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Schizophrenia: An Unpleasant Side Effect of Natural Selection?

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bluebrain Recent studies indicate that schizophrenic conditions may stem from a genetically-triggered maladaptation involving the gene DISC1, which, according to research, has been selected for in evolution even though it contributes to schizophrenia. Compare this with sickle-cell anemia: it is caused by having two mutated copies of a certain gene, while those with just one copy of the mutation are naturally protected against malaria.

Discover Online reports:

One of the key tenets of Darwinism is that adaptations that work against the survival of a species are destined to disappear. So why does schizophrenia continue to linger on? Could it be that it confers some advantage?

For years, scientists struggled to identify an adaptive advantage that might explain schizophrenia’s persistence. Researchers from various disciplines volleyed ideas back and forth. Some argued that the genes implicated in the disease promoted creativity; others believed that schizophrenics were frustrated cult leaders—unorthodox thinkers constitutionally “engineered” to lead segments of humanity to break off from the herd, but who lacked the charisma to effect much change. None of the theories gained much traction.

New research is pointing to a different possibility: There may be no adaptive advantage provided by schizophrenia in and of itself, but rather from some genes that contribute to the disease. According to a study published in the Proceedings of the Royal Society, there is evidence that some of the gene variants associated with schizophrenia—especially a mutation in a gene called disrupted-in-schizophrenia 1 (DISC1)—have been selected for by evolution. This supports the idea that the disease may be a maladaptive combination of mutations that individually have the potential to enhance fitness. It could be a more complicated version of the familiar case of sickle cell anemia: having two mutant copies of a certain gene causes the disease, whereas having only one mutant copy provides protection against malaria.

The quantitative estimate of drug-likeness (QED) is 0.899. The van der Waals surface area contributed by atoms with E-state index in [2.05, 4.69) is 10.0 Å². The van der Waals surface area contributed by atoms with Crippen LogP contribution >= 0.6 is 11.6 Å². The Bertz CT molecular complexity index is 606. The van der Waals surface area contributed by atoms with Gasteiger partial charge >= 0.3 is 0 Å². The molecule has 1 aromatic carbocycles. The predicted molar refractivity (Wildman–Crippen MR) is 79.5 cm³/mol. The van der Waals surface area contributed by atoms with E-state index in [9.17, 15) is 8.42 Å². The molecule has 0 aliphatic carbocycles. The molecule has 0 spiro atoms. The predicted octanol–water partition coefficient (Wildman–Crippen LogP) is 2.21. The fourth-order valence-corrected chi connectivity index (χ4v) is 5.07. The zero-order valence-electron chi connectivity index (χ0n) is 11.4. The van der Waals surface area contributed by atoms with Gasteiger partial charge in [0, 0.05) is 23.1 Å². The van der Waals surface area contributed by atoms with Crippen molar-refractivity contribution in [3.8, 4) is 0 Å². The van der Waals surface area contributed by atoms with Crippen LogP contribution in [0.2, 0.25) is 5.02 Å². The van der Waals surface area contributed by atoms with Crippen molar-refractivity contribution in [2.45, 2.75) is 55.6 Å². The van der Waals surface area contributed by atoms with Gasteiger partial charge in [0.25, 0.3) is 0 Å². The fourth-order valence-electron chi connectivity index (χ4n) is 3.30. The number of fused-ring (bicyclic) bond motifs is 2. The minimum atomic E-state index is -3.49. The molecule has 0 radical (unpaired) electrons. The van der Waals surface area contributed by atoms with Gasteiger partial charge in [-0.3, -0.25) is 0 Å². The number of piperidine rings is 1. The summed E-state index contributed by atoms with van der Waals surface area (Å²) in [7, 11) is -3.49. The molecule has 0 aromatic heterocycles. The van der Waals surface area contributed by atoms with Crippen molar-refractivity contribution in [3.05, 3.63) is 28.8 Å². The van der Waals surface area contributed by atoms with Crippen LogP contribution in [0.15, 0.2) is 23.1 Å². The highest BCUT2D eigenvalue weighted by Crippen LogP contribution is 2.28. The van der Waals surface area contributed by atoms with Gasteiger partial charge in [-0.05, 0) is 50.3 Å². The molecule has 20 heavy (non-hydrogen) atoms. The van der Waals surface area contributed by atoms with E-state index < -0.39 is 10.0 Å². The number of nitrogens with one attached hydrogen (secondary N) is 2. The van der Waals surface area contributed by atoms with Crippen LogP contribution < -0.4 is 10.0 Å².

A recent study headed up by Johns Hopkins University neuroscientists may have found what kind of process goes awry in schizophrenic brains. Researchers found that DISC1 regulates the migration of new neurons in the adult brain. When the levels of DISC1 were reduced in mice during adult neurogenesis, the newborn neurons sped up and overshot their intended targets within the hippocampus, says Xin Duan, a study collaborator. When the neurons finally reached their destinations, they forged an unusual number of connections with neighboring cells, a series of events that might give rise to the abnormal—and quite crippling—brain functions associated with schizophrenia, according to Hongjun Song, a Johns Hopkins neurologist who also worked on the study. It is possible, Song says, that further research will lead to a drug that treats schizophrenia by restoring normal neurogenesis.

So what evolutionary advantage could schizophrenia-related genes bring to people who have some of the genes but not the disease? For now, this remains one of the many open questions about this puzzling condition.

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